Nothing can be simpler—or more complicated—than alliances between elementary school kids. In Sideways Stories, Louis Sachar seems to intuitively understand how these friendships work. Some kids have best friends, and some kids don't; some pairs are perfectly suited for one another, some tease each other, and sometimes you never see one particular kid without the other. The class on the thirtieth floor has a wide range of friendships, from art class partners like Bebe and Calvin, to kids who like to stand on each other's heads, like Joe and John.
And then there's Kathy, who doesn't like anyone at all.
Questions About Friendship
Sometimes friends stick up for each other, but sometimes they tease each other, too. How does Sideways Stories illustrate different types of elementary school friendships?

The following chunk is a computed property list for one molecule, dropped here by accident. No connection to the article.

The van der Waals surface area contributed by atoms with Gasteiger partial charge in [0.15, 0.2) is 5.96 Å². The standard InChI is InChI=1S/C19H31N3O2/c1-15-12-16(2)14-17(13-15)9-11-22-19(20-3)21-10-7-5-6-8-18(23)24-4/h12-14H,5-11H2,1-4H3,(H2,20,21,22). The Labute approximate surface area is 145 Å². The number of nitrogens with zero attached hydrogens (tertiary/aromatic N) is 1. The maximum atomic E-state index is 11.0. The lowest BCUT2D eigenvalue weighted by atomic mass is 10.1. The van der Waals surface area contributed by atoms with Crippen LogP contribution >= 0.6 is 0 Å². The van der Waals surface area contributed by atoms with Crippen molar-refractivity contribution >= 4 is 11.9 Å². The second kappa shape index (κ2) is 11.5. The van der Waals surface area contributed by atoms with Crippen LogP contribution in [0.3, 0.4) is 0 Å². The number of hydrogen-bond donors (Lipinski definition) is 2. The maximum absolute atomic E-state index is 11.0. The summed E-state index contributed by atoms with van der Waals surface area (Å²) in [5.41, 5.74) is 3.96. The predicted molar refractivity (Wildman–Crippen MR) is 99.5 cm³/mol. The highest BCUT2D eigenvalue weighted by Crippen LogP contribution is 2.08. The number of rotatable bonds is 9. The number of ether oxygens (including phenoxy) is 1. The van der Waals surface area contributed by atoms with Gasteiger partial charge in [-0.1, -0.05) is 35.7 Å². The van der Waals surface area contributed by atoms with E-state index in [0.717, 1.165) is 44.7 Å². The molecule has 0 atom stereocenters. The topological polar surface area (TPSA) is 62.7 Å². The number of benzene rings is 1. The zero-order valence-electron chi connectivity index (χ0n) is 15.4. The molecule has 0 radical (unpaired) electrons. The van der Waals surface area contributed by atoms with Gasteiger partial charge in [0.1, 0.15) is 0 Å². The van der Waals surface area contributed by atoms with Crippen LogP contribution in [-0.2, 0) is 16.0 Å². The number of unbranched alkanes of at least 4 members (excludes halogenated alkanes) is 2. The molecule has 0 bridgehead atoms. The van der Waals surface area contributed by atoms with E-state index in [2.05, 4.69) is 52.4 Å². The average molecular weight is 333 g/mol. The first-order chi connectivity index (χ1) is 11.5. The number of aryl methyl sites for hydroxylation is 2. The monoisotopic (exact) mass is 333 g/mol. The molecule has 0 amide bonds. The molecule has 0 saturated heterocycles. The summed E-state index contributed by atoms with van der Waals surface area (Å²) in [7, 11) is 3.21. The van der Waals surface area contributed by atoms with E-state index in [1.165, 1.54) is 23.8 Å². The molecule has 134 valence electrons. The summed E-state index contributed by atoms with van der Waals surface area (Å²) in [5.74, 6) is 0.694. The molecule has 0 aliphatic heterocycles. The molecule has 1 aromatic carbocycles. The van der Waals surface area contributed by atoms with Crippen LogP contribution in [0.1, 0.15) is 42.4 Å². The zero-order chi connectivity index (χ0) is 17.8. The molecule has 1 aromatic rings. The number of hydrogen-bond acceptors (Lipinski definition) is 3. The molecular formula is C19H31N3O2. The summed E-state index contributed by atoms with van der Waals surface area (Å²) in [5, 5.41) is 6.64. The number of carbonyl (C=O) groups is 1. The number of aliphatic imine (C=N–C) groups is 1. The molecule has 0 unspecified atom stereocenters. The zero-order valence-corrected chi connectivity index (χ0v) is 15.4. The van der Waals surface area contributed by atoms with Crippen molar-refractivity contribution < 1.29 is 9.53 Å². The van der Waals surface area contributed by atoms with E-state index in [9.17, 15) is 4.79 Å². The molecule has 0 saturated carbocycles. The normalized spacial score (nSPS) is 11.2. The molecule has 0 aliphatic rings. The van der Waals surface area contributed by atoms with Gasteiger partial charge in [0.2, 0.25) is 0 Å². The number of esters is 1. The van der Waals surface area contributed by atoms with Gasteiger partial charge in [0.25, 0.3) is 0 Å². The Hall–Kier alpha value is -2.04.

Nancy and Mac have one of the best-described friendships in the book. Why do you think their shared experience of hating their own names makes them such good friends?
The kids at Wayside don't always get along, especially on the playground. What strategies do the teachers use to help them resolve disagreements?
Maurecia doesn't like anyone until she's introduced to their flavor of ice cream. What do you think Sachar is trying to say here about making friends?
Chew on This
According to chapters like Myron's and Allison's, sometimes it's not always easy to be a good friend.
In Kathy's chapter, Sachar seems to be saying that the best way to make friends is to be open-minded.